At last the day had come for the family to move into the countryside, to Impruneta, and a big renovated farmhouse. The town was really lovely, with a big basilica, a tall bell tower and a red star that shone in the sky at night like lost hope.
They got there in the middle of the afternoon, with the car fit to bursting. The parents unloaded the cases and started sorting out the rooms. The kids threw themselves breathlessly into the fields in search of adventure. There were three children – two boys and a girl – born and bred in the city, who in a flash suddenly discovered how vast the skies were. Running around the countryside they came across a long, low building, from which voices could be heard.
The children drew closer. Walking beneath a stone arch they found themselves in a large space full of busy and oddly dressed men. The kids were drawn to a peculiar spectacle: on a wall opposite them a vast door opened, totally blocked off with loosely placed bricks that seemed incandescent. Maybe it’s better to say that a scorching infernal light and immense heat shot out through the cracks.
“Oi kids! What are you doing here?” asked one of the men with a powerful stare. He had that boss-like air around him. He was dressed in an enormous dark shirt that reached his knees.
“What’s that thing?” asked the girl, the youngest.
“It’s a kiln.”
“What’s it for?”
“To bake the terracotta,” replied the man, on his knees in front of the children.
“What are you baking?” asked the eldest boy.
“I’m baking the tiles to cover the dome of the most beautiful church in the world,” said the man, smiling.
“What dome is that?” asked the middle child, not wanting to be left out of the conversation. The man stood up and with his hands he slowly drew a marvellous dome in the air. The kids felt like they could actually see it.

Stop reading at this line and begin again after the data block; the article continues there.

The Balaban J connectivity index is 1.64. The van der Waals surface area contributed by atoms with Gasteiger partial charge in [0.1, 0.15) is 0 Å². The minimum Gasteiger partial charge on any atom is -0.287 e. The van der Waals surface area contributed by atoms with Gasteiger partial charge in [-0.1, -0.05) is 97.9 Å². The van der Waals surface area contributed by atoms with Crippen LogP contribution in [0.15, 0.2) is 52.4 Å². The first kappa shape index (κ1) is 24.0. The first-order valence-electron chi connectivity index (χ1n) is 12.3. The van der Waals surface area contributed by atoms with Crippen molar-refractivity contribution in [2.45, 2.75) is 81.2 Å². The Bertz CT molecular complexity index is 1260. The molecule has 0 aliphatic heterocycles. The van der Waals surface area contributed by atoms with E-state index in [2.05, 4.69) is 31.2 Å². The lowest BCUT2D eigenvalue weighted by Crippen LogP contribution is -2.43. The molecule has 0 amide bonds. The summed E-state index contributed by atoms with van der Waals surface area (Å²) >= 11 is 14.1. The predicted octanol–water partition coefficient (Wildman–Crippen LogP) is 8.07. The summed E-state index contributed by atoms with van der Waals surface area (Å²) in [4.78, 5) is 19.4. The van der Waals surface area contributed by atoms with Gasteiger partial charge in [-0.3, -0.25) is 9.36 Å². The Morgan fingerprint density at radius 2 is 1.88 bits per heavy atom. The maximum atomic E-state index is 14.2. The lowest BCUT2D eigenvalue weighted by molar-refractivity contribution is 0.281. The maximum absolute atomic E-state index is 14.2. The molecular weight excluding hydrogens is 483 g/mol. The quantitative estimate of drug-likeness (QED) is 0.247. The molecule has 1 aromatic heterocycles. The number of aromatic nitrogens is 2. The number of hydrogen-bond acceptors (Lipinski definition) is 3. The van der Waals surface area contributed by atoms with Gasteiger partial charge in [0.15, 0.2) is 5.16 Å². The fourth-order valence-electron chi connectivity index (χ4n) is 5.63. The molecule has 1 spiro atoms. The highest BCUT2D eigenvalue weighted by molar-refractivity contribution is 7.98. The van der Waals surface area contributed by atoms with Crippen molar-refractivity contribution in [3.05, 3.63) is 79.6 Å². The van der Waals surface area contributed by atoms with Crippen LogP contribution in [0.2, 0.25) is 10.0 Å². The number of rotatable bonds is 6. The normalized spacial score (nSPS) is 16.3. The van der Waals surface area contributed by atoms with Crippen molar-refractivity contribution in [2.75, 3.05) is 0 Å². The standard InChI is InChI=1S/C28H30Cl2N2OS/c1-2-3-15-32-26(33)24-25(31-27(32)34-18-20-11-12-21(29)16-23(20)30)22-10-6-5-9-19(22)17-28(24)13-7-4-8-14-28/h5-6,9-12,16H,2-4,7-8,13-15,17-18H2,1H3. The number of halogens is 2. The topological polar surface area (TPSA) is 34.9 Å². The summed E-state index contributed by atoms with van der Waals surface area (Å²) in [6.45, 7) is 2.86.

“My dome… Filippo’s dome…” he murmured in a solemn yet mocking voice. The children’s eyes widened and said “Oooohhh” altogether, impressed most of all by the man’s crazy stare. Then a boy wearing a dirty tunic walked over.
“Mr. Filippo, I think we’re ready,” he muttered respectfully.
“At last,” said Filippo.
“Come and have a taste. Then you can tell me if it’s to your taste.”
“How many hours?”
“Almost 11,” said the boy.
“Is there plenty of pepper?”
“Good,” said Filippo, rubbing his hands together. The children looked on, trying to understand what they were talking about. In the end, the girl asked the question.
“Have you cooked the world’s dome?” she said, summarizing the situation.
“Not yet, but at least dinner’s ready,” said Filippo, and everyone burst out laughing. Even the children started laughing, affected by the happy crew. A minute later they were sat down at a makeshift table with dozens of labourers, muddy, sweaty, their faces covered with long beards, eating a sauce-covered stew served in wooden bowls. Filippo’s eyes were shining as he stared into the distance.